WITNESS: Garth Clark’s Journey through
the Ceramic Art Revolution

Saturday, July 22, 2017 from 4:00 pm to 5:00 pm
Museum of Fine Arts Houston, Brown Auditorium
1001 Bissonnet St., Houston, TX 77005 (Map)

Please join Houston Center for Contemporary Craft and Museum of Fine Arts, Houston, for a special presentation by Garth Clark, celebrated author, editor, collector, gallerist, lecturer, and perhaps the most influential and provocative voice in the field of international ceramics.

More a one-person stage show than a conventional lecture, WITNESS combines Clark’s wit, erudition, deep scholarship, and entertaining speaking style with a dynamic multimedia presentation encompassing the key revolutionary moments for ceramics since 1970.

Co-presented by Houston Center for Contemporary Craft and the Museum of Fine Arts, Houston.  The event is free to the public.

About Garth Clark

Garth Clark (b. 1947 Pretoria, South Africa) is a 1976 graduate of the Royal College of Art, London, and is currently chief editor for the non-profit CFile Foundation, a global online campus for contemporary ceramics in art, design, architecture, and technology. He lives and works in Santa Fe, New Mexico.

Along with Margie Hughto, in 1979, he curated the groundbreaking survey, A Century of Ceramics the United States, at the Everson Museum of Art, Syracuse. Clark, Hughto, and Ann Mortimer founded the Institute for Ceramic History in the same year to present a conference in conjunction with the exhibition. Clark continued to direct the ICH until 1999.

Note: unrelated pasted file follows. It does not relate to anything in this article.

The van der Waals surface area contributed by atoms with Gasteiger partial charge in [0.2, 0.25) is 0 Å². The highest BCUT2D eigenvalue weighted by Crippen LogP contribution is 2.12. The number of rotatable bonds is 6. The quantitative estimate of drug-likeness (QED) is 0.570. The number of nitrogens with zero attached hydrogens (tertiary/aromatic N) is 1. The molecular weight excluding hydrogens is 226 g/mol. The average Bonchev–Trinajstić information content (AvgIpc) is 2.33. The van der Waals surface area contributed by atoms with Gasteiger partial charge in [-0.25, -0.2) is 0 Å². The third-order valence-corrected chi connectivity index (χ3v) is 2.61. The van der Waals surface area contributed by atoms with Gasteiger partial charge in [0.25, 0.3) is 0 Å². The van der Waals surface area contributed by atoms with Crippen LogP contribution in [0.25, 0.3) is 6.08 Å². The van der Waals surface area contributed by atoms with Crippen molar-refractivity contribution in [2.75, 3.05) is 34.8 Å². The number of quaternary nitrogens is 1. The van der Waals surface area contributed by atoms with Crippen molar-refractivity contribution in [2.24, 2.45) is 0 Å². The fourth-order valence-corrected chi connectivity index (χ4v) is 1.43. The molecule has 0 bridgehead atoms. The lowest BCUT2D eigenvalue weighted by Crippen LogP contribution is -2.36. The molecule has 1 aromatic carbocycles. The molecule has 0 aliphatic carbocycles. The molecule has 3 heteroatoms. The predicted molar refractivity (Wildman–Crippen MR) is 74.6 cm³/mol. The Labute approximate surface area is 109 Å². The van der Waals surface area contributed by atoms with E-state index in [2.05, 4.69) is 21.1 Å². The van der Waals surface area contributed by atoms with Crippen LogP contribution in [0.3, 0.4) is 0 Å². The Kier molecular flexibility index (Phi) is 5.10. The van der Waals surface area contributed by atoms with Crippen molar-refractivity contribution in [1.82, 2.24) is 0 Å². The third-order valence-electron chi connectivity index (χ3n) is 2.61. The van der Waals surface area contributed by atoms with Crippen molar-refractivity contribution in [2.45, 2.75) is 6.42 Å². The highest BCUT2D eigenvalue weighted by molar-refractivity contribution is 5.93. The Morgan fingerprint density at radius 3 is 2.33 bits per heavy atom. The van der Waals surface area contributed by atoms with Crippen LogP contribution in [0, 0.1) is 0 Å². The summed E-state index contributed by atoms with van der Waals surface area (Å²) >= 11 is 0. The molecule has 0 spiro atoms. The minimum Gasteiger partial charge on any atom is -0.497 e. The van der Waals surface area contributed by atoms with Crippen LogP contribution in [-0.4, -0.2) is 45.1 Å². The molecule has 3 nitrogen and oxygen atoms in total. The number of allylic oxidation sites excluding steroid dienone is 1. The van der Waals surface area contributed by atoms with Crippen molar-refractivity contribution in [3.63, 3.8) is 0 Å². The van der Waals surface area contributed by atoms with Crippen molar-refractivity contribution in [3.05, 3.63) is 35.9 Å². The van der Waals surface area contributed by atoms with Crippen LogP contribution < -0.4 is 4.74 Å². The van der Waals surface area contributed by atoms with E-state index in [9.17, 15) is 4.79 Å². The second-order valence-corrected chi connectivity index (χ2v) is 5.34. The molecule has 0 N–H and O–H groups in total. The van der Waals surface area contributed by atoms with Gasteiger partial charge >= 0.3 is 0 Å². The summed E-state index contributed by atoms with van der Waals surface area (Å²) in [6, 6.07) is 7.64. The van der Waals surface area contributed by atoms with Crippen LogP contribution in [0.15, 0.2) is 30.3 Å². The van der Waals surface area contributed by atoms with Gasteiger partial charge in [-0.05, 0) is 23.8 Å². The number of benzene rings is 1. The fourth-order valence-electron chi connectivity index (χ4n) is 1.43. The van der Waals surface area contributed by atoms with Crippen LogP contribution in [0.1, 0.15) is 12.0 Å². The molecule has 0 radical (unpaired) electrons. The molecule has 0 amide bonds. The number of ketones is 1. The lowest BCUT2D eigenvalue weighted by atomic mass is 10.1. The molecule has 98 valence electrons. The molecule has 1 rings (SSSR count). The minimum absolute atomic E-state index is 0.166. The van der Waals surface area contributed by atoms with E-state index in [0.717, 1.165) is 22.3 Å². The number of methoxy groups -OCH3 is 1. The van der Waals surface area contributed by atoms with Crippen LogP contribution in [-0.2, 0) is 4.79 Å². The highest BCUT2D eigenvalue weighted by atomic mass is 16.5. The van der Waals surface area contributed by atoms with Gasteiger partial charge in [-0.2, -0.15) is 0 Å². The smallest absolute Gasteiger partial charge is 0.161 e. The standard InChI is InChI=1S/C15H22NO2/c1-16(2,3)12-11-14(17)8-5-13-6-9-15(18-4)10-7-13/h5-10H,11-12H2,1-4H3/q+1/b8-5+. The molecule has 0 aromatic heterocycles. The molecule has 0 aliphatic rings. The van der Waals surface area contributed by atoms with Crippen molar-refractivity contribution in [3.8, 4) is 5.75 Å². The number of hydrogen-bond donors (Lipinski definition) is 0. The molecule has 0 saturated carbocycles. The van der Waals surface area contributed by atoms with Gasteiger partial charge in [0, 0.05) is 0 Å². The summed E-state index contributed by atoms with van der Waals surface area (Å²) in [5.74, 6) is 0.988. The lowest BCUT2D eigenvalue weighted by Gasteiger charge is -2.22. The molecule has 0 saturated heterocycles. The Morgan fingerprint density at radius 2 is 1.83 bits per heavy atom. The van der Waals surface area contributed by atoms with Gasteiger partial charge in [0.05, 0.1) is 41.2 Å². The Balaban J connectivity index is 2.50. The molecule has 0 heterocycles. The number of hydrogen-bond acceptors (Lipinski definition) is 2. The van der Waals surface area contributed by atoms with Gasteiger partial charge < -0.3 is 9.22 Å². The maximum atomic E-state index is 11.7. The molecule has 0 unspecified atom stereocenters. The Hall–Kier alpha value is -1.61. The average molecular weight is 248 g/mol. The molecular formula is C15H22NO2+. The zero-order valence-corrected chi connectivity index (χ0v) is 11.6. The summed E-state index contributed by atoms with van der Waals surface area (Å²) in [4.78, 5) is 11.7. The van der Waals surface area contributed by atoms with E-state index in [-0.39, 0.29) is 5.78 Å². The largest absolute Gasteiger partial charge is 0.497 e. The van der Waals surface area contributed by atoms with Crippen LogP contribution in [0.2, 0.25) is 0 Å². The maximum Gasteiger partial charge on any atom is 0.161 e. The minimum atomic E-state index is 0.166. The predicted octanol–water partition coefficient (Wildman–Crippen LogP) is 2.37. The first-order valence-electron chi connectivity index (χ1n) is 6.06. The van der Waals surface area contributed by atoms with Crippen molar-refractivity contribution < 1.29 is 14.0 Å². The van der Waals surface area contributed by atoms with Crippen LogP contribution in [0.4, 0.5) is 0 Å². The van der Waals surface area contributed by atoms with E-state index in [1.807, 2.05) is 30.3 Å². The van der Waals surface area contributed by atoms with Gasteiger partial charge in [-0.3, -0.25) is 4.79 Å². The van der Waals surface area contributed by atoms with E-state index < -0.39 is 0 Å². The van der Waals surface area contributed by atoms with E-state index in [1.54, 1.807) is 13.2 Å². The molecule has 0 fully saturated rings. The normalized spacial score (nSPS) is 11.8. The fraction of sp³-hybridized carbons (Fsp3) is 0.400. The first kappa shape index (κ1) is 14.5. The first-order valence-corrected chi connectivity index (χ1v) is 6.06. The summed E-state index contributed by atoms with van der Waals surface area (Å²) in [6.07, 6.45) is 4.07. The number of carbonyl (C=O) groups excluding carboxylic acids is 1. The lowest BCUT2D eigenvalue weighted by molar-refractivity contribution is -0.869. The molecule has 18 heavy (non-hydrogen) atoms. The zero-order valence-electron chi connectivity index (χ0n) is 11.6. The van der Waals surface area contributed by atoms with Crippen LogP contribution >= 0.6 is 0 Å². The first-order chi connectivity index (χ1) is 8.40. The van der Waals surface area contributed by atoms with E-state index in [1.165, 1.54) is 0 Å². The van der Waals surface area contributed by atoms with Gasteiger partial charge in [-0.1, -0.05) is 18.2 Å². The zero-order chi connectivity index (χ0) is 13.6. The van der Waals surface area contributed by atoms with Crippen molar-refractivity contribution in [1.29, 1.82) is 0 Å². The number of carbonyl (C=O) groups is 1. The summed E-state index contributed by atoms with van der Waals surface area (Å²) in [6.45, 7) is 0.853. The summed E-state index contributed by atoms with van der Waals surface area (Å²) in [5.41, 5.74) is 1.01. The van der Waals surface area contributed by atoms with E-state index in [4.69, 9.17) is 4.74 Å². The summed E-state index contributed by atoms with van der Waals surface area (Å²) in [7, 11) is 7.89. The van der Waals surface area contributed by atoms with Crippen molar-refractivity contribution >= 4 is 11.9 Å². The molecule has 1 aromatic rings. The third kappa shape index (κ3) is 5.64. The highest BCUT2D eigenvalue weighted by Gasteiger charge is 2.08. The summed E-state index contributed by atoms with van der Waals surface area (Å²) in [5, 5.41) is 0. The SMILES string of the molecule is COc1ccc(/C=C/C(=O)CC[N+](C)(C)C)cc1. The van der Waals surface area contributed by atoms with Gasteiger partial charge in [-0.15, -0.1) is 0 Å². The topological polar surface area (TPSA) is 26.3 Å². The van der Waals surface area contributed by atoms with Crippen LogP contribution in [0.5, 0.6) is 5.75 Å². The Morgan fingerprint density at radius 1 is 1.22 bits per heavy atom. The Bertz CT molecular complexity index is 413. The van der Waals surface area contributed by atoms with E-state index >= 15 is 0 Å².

Clark opened the Garth Clark Gallery with his partner Mark Del Vecchio in Los Angeles in 1981 and in New York City in 1983.  These spaces became the primary international galleries for contemporary ceramics in the country before closing in 2008.

Clark has authored, edited, and contributed to over 70 books on ceramic art, as well as 300 essays, reviews, and monographs, including Michael Cardew: A Portrait, American Ceramics: 1876 to the Present, Shards: Garth Clark on Ceramics and Art, and Shifting Paradigms in Contemporary Ceramics. Forthcoming publications include a study of Lucio Fontana’s ceramic oeuvre and Mind Mud: Ai Weiwei’s Conceptual Ceramics.

HCCC’s presentation of this event is funded in part by the City of Houston through Houston Arts Alliance.  

The Freed Lecture series at the Museum of Fine Arts, Houston, is made possible by an endowment from the Eleanor and Frank Freed Foundation.



Above: “Colored Vases” (detail), 2007-2010. Han Dynasty vases and industrial paint, dimensions variable. Courtesy of Ai Weiwei Studio. Installation view of “Ai Weiwei: According to What?” at the Hirshhorn Museum and Sculpture Garden, Washington D.C., 2012. Photo by Cathy Carver.